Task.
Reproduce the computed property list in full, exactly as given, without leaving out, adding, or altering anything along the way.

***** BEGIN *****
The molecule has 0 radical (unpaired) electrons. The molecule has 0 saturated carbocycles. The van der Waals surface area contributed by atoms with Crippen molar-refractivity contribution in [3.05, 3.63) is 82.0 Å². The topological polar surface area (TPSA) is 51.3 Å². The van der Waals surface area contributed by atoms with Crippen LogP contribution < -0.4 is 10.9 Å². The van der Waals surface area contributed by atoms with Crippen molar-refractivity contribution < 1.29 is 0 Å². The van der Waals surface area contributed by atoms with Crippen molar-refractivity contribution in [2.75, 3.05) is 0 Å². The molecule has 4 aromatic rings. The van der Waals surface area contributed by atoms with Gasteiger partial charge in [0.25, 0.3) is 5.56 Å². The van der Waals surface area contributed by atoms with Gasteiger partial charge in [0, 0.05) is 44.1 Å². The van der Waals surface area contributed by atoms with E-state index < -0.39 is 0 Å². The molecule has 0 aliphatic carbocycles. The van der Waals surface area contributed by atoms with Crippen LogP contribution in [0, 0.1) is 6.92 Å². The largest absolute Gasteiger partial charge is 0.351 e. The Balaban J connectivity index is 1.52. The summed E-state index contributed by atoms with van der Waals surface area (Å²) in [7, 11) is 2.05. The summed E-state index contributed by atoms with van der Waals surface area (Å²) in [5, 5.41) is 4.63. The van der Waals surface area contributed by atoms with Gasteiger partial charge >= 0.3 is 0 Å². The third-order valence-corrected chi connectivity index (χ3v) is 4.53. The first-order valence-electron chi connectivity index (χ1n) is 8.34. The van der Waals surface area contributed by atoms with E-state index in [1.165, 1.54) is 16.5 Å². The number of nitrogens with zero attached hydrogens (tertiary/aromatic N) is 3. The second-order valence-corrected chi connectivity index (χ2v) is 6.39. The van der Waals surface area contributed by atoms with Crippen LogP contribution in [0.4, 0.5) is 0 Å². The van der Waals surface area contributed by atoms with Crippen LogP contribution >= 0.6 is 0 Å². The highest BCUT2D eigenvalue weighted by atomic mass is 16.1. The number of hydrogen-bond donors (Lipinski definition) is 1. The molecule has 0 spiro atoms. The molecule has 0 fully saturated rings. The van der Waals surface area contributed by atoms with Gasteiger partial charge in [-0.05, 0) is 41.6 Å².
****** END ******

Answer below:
The molecule has 0 radical (unpaired) electrons. The molecule has 0 saturated carbocycles. The van der Waals surface area contributed by atoms with Crippen molar-refractivity contribution in [3.05, 3.63) is 82.0 Å². The topological polar surface area (TPSA) is 51.3 Å². The van der Waals surface area contributed by atoms with Crippen LogP contribution < -0.4 is 10.9 Å². The van der Waals surface area contributed by atoms with Crippen molar-refractivity contribution < 1.29 is 0 Å². The van der Waals surface area contributed by atoms with Crippen molar-refractivity contribution in [2.75, 3.05) is 0 Å². The molecule has 4 aromatic rings. The van der Waals surface area contributed by atoms with Gasteiger partial charge in [0.25, 0.3) is 5.56 Å². The van der Waals surface area contributed by atoms with Gasteiger partial charge in [0, 0.05) is 44.1 Å². The van der Waals surface area contributed by atoms with E-state index < -0.39 is 0 Å². The molecule has 0 aliphatic carbocycles. The van der Waals surface area contributed by atoms with Crippen LogP contribution in [0, 0.1) is 6.92 Å². The largest absolute Gasteiger partial charge is 0.351 e. The Balaban J connectivity index is 1.52. The summed E-state index contributed by atoms with van der Waals surface area (Å²) in [7, 11) is 2.05. The summed E-state index contributed by atoms with van der Waals surface area (Å²) in [5, 5.41) is 4.63. The van der Waals surface area contributed by atoms with Gasteiger partial charge >= 0.3 is 0 Å². The third-order valence-corrected chi connectivity index (χ3v) is 4.53. The first-order valence-electron chi connectivity index (χ1n) is 8.34. The van der Waals surface area contributed by atoms with E-state index in [1.165, 1.54) is 16.5 Å². The number of nitrogens with zero attached hydrogens (tertiary/aromatic N) is 3. The second-order valence-corrected chi connectivity index (χ2v) is 6.39. The van der Waals surface area contributed by atoms with Crippen LogP contribution in [0.4, 0.5) is 0 Å². The van der Waals surface area contributed by atoms with Crippen LogP contribution >= 0.6 is 0 Å². The highest BCUT2D eigenvalue weighted by atomic mass is 16.1. The number of hydrogen-bond donors (Lipinski definition) is 1. The molecule has 0 spiro atoms. The molecule has 0 fully saturated rings. The van der Waals surface area contributed by atoms with Gasteiger partial charge in [-0.05, 0) is 41.6 Å².